Larrikin Love are like feral creatures let loose for the day. Clash meets the band in Brighton, amidst their tour supporting The Kooks. After chasing some fat seagulls in the park, they climb up drainpipes on the Brighton Pavilion and make up dance routines on the spot.
In the short walk to the pub, a ticket tout is yelling at some Chinese tourists for “spare tickets for the Kooks!” This is at three in the afternoon. We sit down outside the pub, and a kind looking lady with silver hair approaches one of the band, with hesitation. “Are you The Kooks?” she asks mildly. And after a short pause Larrikin Love unanimously reply, “Yes!” grinning and giggling sheepishly. She gasps, and runs back into her house. She returns a minute later with a notepad and pen; “Can I have your autographs please?”
The band have no qualms whatsoever in fooling this innocent woman and immediately huddle to remember the names of the members. Not being able to remember the last one, Edward signs the pad ‘New Kook’, explaining a member had left, and he was his new replacement. The lady was content enough, and began to babble on about the possibility of her son coming to the show tonight and apologetically explaining she couldn’t buy a ticket on her £40 a week salary.
“I wish he could be there,” she croons.
“Well,” says Edward, “I’m not saying it’s his fault, but he should have done more to get tickets.”
“He’s only 15!”
“Ahh,” Edward shrugs his shoulders. “So naïve.”
The silver-haired lady waddles off with her fake signatures and the band roll into the pub, Edward laughing whole-heartedly that he managed to get a Kooks lyric into the conversation.
Front man Edward is wildly unfocused in an interview situation. He transforms from a fun-loving, rowdy, and mischievous scruff-ball into a bored-looking schoolboy that has to fulfil a chore. His mousy roots pushing through his bright red hair, he fiddles with the ashtray, nervously rips up paper, and changes the subject countless times. He is hard work. But so effusive and - given the right questions - very talkative.
“My favourite drink is champagne,” he says first off. “Do you like pink champagne?” asks guitarist Micko.
Originally we were a 4-piece fighting team before music. We’d go out and kick the scum out of Twickenham.
“I don’t like pink champagne, only normal champagne,” says Edward. A debate [the first of many] has erupted. “I love it, but it gives me heartburn,” says drummer Coz. “If I drink a lot of it, it makes me like, drunk,” says Edward sarcastically. The band really act like a bunch of old school friends. Daring each other to do stupid things and teasing each other. As the conversation turns to cocktails, Edward reveals his favourite, ‘Nymph’s Piss’: “It’s champagne, vodka, meduri and lychee juice in a Martini glass. It’s great.” “Let’s get it now!” someone exclaims, and giving a disapproving look, Edward calmly explains that a tiny pub in the middle of Brighton will not have lychee juice at the bar.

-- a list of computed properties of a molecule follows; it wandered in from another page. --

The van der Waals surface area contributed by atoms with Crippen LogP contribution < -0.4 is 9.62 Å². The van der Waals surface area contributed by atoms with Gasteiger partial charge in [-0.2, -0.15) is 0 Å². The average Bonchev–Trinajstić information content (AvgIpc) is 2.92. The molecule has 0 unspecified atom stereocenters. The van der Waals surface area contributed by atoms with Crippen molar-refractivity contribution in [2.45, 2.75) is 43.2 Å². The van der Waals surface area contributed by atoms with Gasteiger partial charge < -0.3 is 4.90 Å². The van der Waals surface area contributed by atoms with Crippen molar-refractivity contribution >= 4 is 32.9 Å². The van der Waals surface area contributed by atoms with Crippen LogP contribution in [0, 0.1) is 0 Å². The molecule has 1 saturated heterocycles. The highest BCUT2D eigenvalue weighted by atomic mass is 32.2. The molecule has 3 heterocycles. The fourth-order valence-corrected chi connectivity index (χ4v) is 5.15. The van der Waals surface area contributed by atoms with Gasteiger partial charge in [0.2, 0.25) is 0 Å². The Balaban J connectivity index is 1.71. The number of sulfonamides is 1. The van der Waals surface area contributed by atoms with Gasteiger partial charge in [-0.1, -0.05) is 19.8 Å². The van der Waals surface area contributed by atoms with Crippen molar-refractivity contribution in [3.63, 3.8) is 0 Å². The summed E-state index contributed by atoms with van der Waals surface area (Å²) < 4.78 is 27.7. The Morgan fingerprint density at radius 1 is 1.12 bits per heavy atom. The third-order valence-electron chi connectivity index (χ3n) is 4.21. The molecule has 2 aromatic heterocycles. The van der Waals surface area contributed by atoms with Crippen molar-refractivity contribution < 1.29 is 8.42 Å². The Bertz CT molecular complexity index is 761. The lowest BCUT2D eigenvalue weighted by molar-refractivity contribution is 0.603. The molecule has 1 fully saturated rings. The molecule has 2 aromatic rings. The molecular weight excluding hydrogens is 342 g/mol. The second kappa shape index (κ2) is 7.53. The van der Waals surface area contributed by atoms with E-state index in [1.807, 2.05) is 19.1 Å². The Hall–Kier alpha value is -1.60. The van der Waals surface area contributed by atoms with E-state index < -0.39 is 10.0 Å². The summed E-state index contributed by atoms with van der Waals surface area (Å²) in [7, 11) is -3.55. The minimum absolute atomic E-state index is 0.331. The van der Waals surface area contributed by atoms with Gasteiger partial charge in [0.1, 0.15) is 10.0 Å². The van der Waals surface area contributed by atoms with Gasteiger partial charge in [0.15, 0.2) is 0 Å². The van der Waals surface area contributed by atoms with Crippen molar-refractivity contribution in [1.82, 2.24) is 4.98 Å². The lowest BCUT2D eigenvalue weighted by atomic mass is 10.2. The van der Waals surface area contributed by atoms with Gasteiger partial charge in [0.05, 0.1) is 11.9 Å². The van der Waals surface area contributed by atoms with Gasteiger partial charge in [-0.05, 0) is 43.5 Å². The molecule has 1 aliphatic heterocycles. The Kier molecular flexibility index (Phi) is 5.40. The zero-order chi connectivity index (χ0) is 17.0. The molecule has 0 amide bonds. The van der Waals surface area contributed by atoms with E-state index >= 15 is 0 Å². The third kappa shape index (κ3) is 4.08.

When the band met, they all lived in or around Twickenham. But only Micko is actually from the town, which has been a subject of some drastic transformations of late; “They put a Starbucks there! I know it’s horrible,” Micko says. “It’s horrible! And there’s a Café Nero. It’s ruining my town, man.” A few of the members met through various martial arts sports, in a centre in Twickenham. “Originally we were like a 4-piece fighting team before music,” says Edward. Micko and Coz did karate, and achieved brown-white and brown belt respectively. Edward did Judo. “We’d go out and kick the scum out of Twickenham.” So they have something to fall back on if all else fails.
On record Larrikin Love are a helter-skelter melting pot of influences and sounds. Something you might expect to find in an enchanted forest - music made by gifted pixies and elves. And then there is Edward’s voice, which just about holds the insane shit together. Larrikin Love resonate energy and fun. Rag-doll get-up, laugh a lot, smoke occasionally, look exactly as you’d expect. Furiously protective of their music.
“We personally believe we haven’t got a British sound,” says Edward. “We are aiming for so much more, on a much bigger scale. People will learn that over the next couple of albums, but as it stands now, people really do think that we have this quintessentially English sound. And it’s not something that we are trying to not have, but…” “We just don‚t,” Miko steps in. “It’s something we don’t really want,” agrees Edward. “Can you name me a band that doesn’t have a British sound?” Micko bursts, “Asian Dub Foundation.”
“It was an accident that I was born British anyway,” says Edward bitterly. So who would you rather be? “Either American or Greek. Greece is my favourite country. I love Greek food, I like the people, I like the sea, I like the warmth, I like the cats, I like the stray dogs and I like Athens. I want to move there when I have enough money,” he says with such determination. The same determination he must have invested into the jaw-dropping debut album.
Before we finish chatting, it has been announced that two hours before the gig is supposed to begin, it has been cancelled due to an illness within The Kooks. The tout is still shouting to buy tickets, ironically, whilst Larrikin Love prepare to make the trip back to London.